The normal or average level of disturbance in the process system is determined at step 304. This may include, for example, the controller performance monitor 130 or another component using the fit error determined in step 302 to estimate the disturbance level ∥d∥ in the process system. In other embodiments, such as when system identification data is unavailable, the disturbance level ∥d∥ can be estimated using actual data from the operation of the system. In particular embodiments, the actual operating data may not contain large disturbances.

Normal operating data associated with a process system is collected at step 306. This may include, for example, the controller performance monitor 130 identifying input data provided to a controller, such as input data from one or more sensors 102 a. This may also include the controller performance monitor 130 identifying output data provided by the controller, such as control signals for one or more actuators 102 b. As part of this step, the controller performance monitor 130 could ensure that the operating data has an adequate SNR (such as an SNR about a threshold) and is not affected by large disturbances.

One or more robust stability condition values are calculated at step 308. This may include, for example, the controller performance monitor 130 using one or more of the techniques described above (such as Equations (1), (3), or (4)) to determine current RSC values. In some embodiments, the RSC values may be normalized and scale independent. In particular embodiments, the controller performance monitor 130 calculates two RSC values (for each technique used). One value represents a conservative estimate, where no disturbances are subtracted (the value of ∥d∥ is set to zero). Another value represents an optimistic or unfalsified estimate, where the disturbances are subtracted (the value of ∥d∥ is non-zero when disturbances are present).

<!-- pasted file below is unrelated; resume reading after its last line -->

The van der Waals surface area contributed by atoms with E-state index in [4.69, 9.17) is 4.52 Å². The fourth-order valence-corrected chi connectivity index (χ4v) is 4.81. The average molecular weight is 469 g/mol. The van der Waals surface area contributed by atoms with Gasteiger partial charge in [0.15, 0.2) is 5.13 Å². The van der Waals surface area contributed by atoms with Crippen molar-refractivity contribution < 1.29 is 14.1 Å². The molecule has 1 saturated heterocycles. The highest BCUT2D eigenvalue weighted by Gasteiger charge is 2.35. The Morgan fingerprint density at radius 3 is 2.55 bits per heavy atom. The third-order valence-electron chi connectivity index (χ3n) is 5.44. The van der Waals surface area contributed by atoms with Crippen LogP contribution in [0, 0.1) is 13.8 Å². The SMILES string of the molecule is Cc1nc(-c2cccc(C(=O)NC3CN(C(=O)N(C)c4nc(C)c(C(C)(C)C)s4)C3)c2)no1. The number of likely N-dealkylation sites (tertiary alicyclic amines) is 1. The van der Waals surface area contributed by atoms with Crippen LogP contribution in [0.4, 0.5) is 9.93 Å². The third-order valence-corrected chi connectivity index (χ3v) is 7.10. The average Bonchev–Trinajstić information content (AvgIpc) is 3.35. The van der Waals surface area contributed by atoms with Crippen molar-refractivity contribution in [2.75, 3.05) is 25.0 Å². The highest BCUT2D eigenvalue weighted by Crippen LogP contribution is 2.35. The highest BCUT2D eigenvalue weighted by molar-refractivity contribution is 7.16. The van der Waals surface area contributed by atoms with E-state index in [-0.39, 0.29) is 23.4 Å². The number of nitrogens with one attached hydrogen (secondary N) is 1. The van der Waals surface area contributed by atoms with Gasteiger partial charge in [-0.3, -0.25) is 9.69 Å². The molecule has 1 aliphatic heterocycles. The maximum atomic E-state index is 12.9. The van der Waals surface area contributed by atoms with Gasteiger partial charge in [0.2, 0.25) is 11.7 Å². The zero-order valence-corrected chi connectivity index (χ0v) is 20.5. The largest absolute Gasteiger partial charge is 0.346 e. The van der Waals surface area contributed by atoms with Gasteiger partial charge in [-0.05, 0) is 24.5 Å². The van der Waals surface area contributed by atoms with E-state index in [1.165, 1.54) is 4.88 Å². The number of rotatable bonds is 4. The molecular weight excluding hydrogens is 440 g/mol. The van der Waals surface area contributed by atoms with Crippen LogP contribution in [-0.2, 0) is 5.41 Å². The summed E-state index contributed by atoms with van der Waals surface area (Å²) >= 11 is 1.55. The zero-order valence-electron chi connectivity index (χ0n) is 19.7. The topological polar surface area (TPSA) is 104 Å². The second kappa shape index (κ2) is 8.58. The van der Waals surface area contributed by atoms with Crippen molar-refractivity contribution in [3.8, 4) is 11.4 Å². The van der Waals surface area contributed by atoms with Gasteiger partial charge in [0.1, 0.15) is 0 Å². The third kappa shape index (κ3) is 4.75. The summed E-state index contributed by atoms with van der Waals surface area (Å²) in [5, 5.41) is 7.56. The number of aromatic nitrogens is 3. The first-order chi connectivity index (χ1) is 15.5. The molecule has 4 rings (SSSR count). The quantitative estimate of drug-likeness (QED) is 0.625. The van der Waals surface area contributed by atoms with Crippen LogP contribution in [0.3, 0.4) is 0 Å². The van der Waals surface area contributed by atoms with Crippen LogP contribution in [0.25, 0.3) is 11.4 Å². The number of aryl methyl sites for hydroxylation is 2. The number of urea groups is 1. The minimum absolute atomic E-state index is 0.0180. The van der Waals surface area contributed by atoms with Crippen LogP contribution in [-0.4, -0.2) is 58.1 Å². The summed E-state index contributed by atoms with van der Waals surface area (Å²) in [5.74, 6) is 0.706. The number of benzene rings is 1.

A determination is made as to whether any problems with the controller are detected at step 310. This may include, for example, the controller performance monitor 130 comparing the calculated RSC values to one or more threshold values, such as RSCdesign. In particular embodiments, no problems may be detected when the optimistic RSC value is less than RSCdesign. If the optimistic RSC value is somewhat greater than RSCdesign (such as less than two when RSCdesign equals one), this may indicate that the controller is operating differently from nominal but is not operating too poorly. If the optimistic RSC value is much greater than one (such as greater than two), this may indicate that the controller is performing poorly and requires maintenance.

Similarly, in particular embodiments, no problems may be detected when the conservative RSC value is less than RSCdesign and the SNR of the operating data is high. If the conservative RSC value is much greater than one (such as greater than two) and the SNR of the data is high, this may indicate that the controller is performing poorly and requires maintenance. In this way, the controller is not rejected when there is too much interference (low SNR) in the operating data.

If no problems are detected, the method 300 may end. Otherwise, if the controller performance monitor 130 determines that a controller is performing poorly and requires maintenance, the controller performance monitor 130 takes corrective action at step 312. This may include, for example, the controller performance monitor 130 notifying the appropriate department or personnel of the controller's performance. At that point, any suitable action may take place, such as replacing the controller or re-tuning the controller.

Although FIG. 3 illustrates one example of a method 300 for controller performance monitoring in a process control system, various changes may be made to FIG. 3. For example, while shown as a series of steps, the steps in FIG. 3 could overlap or occur in parallel.

FIGS. 4A and 4B illustrate example operations of a controller performance monitor in a process control system. For ease of explanation, the example operations shown in FIGS. 4A and 4B are described with respect to the controller performance monitor 130 operating in the process control system 100 of FIG. 1. The example operations shown in FIGS. 4A and 4B are for illustration only. The controller performance monitor 130 could operate in any other suitable manner.